To better understand the inelastic tunneling process that governs the spin excitations observed with IETS, we also analyzed the intensity of the transitions as a function of magnetic-field strength and orientation. In Fig. 2E, the relative intensities of the three strong IETS steps as a function of B along the N direction are shown. We found that the relative IETS step heights for transitions between an initial spin eigenstate ψi and a final spin eigenstate ψf are well-described by $Math$(2) $Math$ $Math$ $Math$ where $Math$ (here, $Math$) and ψi and ψf are obtained directly from the diagonalization of Eq. 1. As shown in Table 1, ψ0 has most of its weight in the |m =+2〉 and |–2〉 states when B = 0 T. This makes Δm = 0 transitions (where Δm is the change in m) to the ψ1 state and Δm = ±1 transitions to the ψ2 and ψ3 states strong, whereas transitions to the ψ4 state are forbidden. At B = 7 T along the N direction (see Table 1), the situation changes substantially: Because most of the weight in ψ0 is now in the |–2〉 state, Δm = ±1 transitions to the ψ2 and ψ3 states remain visible, whereas Δm = 0 transitions to the ψ1 and ψ4 states are too weak to observe. The Δm = 0, ±1 requirement implied by Eq. 2 is consistent with previous empirically observed selection rules in STM spin-excitation experiments (15).

Table 1.

Eigenvectors of the spin Hamiltonian for Fe on CuN. A list of eigenvectors, written as a sum of lm〉 states and obtained by diagonalizing Eq. 1 with S = 2, g = 2.11, D = -1.55 meV, and E = 0.31 meV at B = 0 T and at B = 7 T oriented along the N direction is shown.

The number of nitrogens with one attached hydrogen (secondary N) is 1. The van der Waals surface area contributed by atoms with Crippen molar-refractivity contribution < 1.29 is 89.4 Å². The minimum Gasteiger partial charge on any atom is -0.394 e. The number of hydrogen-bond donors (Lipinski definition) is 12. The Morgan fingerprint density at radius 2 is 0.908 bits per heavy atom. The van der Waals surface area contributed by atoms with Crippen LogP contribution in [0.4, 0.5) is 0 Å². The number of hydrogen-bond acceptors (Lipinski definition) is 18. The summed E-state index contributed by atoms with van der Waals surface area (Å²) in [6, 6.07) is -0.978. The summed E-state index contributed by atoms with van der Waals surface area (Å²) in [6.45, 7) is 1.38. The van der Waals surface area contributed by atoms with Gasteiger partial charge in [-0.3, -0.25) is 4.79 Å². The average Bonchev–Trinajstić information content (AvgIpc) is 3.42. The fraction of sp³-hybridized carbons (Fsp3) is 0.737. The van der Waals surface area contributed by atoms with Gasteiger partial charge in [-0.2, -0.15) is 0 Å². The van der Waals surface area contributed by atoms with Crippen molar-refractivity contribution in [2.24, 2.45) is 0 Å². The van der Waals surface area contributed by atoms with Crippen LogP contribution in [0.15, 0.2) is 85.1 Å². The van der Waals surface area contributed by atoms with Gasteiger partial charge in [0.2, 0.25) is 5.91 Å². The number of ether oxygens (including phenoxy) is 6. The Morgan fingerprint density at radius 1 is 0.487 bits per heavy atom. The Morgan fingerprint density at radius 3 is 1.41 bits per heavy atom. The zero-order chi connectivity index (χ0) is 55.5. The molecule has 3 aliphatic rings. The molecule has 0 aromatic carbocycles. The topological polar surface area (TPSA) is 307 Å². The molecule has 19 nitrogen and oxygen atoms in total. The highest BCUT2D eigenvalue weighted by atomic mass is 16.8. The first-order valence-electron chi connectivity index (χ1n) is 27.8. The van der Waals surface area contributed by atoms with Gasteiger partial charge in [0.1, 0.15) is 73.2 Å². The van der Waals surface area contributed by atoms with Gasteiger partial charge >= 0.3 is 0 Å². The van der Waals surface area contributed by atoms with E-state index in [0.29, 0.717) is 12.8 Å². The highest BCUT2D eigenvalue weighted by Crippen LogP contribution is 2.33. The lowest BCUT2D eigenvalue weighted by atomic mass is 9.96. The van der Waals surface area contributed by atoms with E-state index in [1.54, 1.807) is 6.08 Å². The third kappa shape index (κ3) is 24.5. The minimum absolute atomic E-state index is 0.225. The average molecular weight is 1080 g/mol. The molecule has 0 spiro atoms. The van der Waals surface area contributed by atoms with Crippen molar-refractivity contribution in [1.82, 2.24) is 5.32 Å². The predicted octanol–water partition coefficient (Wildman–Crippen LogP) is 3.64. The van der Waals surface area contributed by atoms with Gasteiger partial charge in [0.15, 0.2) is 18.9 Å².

View this table:

The spin-transition matrix element described in Eq. 2 is the same as the matrix element for inelastic neutron scattering in a polycrystalline magnetic system (31). We suggest that the observed inelastic tunneling arises from similar magnetic interactions between the spin of the tunneling electron and the spin of the magnetic atom—either direct dipolar interactions or through an exchange interaction. The intensity of this inelastic process is remarkably large for a single Fe atom on CuN: At B = 0, the inelastic conductance (i.e., the sum of the IETS steps) is at least as large as the elastic conductance (as measured at V = 0). Resonant enhancement of the inelastic tunneling resulting from a coincidence of the relevant orbitals may explain its relative prominence.

We can model the full conductance spectra as the sum of (i) a voltage-independent elastic conductance and (ii) a series of thermally broadened IETS transitions (27) weighted by the transition intensities given in Eq. 2 and by the Boltzmann population of the filled initial and empty final states. A comparison of Fig. 2, B and F, demonstrates the excellent agreement between the measured and calculated spectra. Similar agreement is also seen when B is oriented in the other directions discussed above [fig. S1C in (28)].